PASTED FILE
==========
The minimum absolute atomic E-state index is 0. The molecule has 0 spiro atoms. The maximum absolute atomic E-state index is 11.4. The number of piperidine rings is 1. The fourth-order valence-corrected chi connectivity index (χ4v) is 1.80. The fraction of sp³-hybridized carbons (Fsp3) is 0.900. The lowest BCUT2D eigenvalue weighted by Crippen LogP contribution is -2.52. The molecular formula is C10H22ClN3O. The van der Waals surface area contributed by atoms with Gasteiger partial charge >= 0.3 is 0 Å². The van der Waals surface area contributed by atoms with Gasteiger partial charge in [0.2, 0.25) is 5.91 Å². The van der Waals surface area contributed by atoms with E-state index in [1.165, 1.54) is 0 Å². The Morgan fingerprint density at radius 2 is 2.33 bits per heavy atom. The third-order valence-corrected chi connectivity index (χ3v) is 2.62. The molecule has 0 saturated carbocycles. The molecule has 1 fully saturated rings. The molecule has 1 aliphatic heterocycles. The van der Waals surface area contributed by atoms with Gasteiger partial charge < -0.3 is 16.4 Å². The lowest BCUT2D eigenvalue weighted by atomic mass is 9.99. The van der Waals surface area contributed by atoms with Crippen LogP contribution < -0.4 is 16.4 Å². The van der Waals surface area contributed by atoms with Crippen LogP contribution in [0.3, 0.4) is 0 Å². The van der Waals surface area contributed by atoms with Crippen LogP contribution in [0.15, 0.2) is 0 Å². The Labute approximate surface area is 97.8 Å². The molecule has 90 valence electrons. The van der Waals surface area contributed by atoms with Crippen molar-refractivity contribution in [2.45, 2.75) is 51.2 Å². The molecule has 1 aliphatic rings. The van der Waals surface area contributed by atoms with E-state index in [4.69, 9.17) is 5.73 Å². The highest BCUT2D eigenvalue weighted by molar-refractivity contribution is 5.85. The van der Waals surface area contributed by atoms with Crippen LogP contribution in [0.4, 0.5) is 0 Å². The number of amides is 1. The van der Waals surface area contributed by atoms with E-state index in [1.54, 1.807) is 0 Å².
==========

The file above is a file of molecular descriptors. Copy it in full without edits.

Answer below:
The minimum absolute atomic E-state index is 0. The molecule has 0 spiro atoms. The maximum absolute atomic E-state index is 11.4. The number of piperidine rings is 1. The fourth-order valence-corrected chi connectivity index (χ4v) is 1.80. The fraction of sp³-hybridized carbons (Fsp3) is 0.900. The lowest BCUT2D eigenvalue weighted by Crippen LogP contribution is -2.52. The molecular formula is C10H22ClN3O. The van der Waals surface area contributed by atoms with Gasteiger partial charge >= 0.3 is 0 Å². The van der Waals surface area contributed by atoms with Gasteiger partial charge in [0.2, 0.25) is 5.91 Å². The van der Waals surface area contributed by atoms with E-state index in [1.165, 1.54) is 0 Å². The Morgan fingerprint density at radius 2 is 2.33 bits per heavy atom. The third-order valence-corrected chi connectivity index (χ3v) is 2.62. The molecule has 0 saturated carbocycles. The molecule has 1 fully saturated rings. The molecule has 1 aliphatic heterocycles. The van der Waals surface area contributed by atoms with Gasteiger partial charge < -0.3 is 16.4 Å². The lowest BCUT2D eigenvalue weighted by atomic mass is 9.99. The van der Waals surface area contributed by atoms with Crippen LogP contribution < -0.4 is 16.4 Å². The van der Waals surface area contributed by atoms with Crippen LogP contribution in [0.3, 0.4) is 0 Å². The van der Waals surface area contributed by atoms with Crippen LogP contribution in [0.15, 0.2) is 0 Å². The Labute approximate surface area is 97.8 Å². The molecule has 90 valence electrons. The van der Waals surface area contributed by atoms with Crippen molar-refractivity contribution in [2.45, 2.75) is 51.2 Å². The molecule has 1 aliphatic rings. The van der Waals surface area contributed by atoms with E-state index in [4.69, 9.17) is 5.73 Å². The highest BCUT2D eigenvalue weighted by molar-refractivity contribution is 5.85. The van der Waals surface area contributed by atoms with Crippen LogP contribution in [0.4, 0.5) is 0 Å². The number of amides is 1. The van der Waals surface area contributed by atoms with E-state index in [1.54, 1.807) is 0 Å².